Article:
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Re: [bolger] Pilothouse windows [was Bow Shed]

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  • sctree
    ... Been there, done that. ... Luckily I have squared corners. ... My intent is to fit the panes before assembling the final stile, then fitting the whole mess
    Message 1 of 25 , Nov 1, 2003
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      Bruce Hallman wrote:

      > --- sctree wrote:
      > > Still thinking about some
      > > camber, with deep
      > > routered slots
      >
      > I looked again critically at my
      > cambered windows, and I did more
      > like 1" in 36", and the camber
      > definitely helps a lot with the wobble.
      > The deflections that are visible, are
      > localized where I screwed [overscrewed]

      Been there, done that.

      >
      > the lexan to the molding strips.
      >
      > One thing to consider, on the PB&F
      > plans, the window openings have
      > rounded corners.

      Luckily I have squared corners.

      > I found that the
      > job of stem bending the molding
      > strips to be a 'learning experience'
      > to say the least. Routing the channel
      > might work better, but fitting the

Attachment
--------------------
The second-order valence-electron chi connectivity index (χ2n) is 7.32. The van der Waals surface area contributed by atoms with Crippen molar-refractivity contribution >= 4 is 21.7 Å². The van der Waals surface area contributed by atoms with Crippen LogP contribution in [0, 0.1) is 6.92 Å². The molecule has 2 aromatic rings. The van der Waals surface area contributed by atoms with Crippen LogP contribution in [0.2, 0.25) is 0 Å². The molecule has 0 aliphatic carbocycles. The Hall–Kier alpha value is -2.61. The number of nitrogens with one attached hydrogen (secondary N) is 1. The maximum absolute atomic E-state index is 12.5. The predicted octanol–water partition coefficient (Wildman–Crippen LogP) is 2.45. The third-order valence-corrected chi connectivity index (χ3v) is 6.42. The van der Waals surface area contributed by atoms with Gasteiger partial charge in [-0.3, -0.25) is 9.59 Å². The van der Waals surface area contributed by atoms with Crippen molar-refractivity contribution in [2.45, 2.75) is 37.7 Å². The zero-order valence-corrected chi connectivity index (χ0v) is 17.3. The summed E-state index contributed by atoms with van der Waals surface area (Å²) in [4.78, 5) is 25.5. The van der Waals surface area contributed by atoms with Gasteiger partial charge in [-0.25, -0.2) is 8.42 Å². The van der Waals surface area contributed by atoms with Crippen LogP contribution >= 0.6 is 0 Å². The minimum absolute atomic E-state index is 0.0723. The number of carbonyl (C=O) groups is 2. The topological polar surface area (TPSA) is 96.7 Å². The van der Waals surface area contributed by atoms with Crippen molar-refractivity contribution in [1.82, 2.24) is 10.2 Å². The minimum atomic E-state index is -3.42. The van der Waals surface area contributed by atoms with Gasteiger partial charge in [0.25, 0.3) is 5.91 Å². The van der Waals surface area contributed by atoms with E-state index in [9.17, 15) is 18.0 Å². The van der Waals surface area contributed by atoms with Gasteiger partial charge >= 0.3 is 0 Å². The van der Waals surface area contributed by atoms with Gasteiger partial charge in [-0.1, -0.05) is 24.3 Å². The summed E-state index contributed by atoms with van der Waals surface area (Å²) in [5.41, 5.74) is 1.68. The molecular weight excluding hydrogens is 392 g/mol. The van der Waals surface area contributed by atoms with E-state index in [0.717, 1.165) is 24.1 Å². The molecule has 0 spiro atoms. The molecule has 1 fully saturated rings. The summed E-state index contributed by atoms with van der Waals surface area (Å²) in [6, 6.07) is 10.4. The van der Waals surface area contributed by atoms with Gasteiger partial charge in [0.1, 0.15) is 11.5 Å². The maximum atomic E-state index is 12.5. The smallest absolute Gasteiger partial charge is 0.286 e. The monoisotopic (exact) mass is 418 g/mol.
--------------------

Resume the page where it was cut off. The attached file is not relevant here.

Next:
> lexan in routed slots seems tough.

      My intent is to fit the panes before assembling the final stile, then
      fitting the whole mess to the cabin.

      >
      >
      > > Hey Bruce, how about towing the
      > > Navigator out to the
      > > November Messabout in Stockton????
      >
      > There is no way my Navigator will be
      > ready by Nov 29th, but my S.O. and I
      > may come with Teal, tent & sleeping bags.

      Cool, another Bolger boat. Plan on Windmill Cove Marina, the 29th. I
      hope to be there the night before, and maybe the night after with
      Microtrawler. Maybe Pointy Skiff. Details to follow in a few days......

      Rick

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      [Non-text portions of this message have been removed]
    • Bruce Hallman
      ... I don t regret the rounded corners, I like the way they look, but it *was* extra work. Also, I think that the rounding, [would you call that filleting?]
      Message 2 of 25 , Nov 2, 2003
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        --- sctree wrote:
        > > rounded corners.
        >
        > Luckily I have squared corners.

        I don't regret the rounded
        corners, I like the way they
        look, but it *was* extra work.
        Also, I think that the rounding,
        [would you call that filleting?]
        also serves structurally with the
        connections of the stiles and rails,
        and that is probably the reason that
        the PB&F plans show them.

        > My intent is to fit the panes before
        > assembling the final stile, then
        > fitting the whole mess to the cabin.

        How will you connect the last joint?
        I found it easy to goober up the Lexan
        with glue, and it scratches too easily.
      • sctree
        Bruce, ... I agree they will look better rounded. Reddy is mostly square angles, so the rectangular window frames aren t so bad. ... Yes, they work like a